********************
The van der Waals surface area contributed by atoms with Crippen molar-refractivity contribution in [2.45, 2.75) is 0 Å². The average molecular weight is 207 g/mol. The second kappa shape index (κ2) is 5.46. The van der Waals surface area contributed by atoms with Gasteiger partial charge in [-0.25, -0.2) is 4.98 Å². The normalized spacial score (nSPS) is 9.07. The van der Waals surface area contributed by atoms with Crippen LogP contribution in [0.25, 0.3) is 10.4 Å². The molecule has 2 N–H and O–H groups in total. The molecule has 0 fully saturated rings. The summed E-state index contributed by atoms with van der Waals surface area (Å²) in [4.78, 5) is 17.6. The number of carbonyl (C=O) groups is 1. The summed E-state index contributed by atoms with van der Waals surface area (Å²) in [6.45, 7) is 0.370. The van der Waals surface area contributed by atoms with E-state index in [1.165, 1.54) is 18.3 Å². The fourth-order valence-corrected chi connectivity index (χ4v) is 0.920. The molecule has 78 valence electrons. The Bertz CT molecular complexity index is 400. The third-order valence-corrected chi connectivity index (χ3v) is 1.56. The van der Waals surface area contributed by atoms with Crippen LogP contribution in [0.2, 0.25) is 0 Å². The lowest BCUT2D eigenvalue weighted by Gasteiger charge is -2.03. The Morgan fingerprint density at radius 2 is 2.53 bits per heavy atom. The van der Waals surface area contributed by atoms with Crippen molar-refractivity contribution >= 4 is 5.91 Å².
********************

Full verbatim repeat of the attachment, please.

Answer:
The van der Waals surface area contributed by atoms with Crippen molar-refractivity contribution in [2.45, 2.75) is 0 Å². The average molecular weight is 207 g/mol. The second kappa shape index (κ2) is 5.46. The van der Waals surface area contributed by atoms with Gasteiger partial charge in [-0.25, -0.2) is 4.98 Å². The normalized spacial score (nSPS) is 9.07. The van der Waals surface area contributed by atoms with Crippen LogP contribution in [0.25, 0.3) is 10.4 Å². The molecule has 2 N–H and O–H groups in total. The molecule has 0 fully saturated rings. The summed E-state index contributed by atoms with van der Waals surface area (Å²) in [4.78, 5) is 17.6. The number of carbonyl (C=O) groups is 1. The summed E-state index contributed by atoms with van der Waals surface area (Å²) in [6.45, 7) is 0.370. The van der Waals surface area contributed by atoms with E-state index in [1.165, 1.54) is 18.3 Å². The fourth-order valence-corrected chi connectivity index (χ4v) is 0.920. The molecule has 78 valence electrons. The Bertz CT molecular complexity index is 400. The third-order valence-corrected chi connectivity index (χ3v) is 1.56. The van der Waals surface area contributed by atoms with Crippen LogP contribution in [0.2, 0.25) is 0 Å². The lowest BCUT2D eigenvalue weighted by Gasteiger charge is -2.03. The Morgan fingerprint density at radius 2 is 2.53 bits per heavy atom. The van der Waals surface area contributed by atoms with Crippen molar-refractivity contribution >= 4 is 5.91 Å².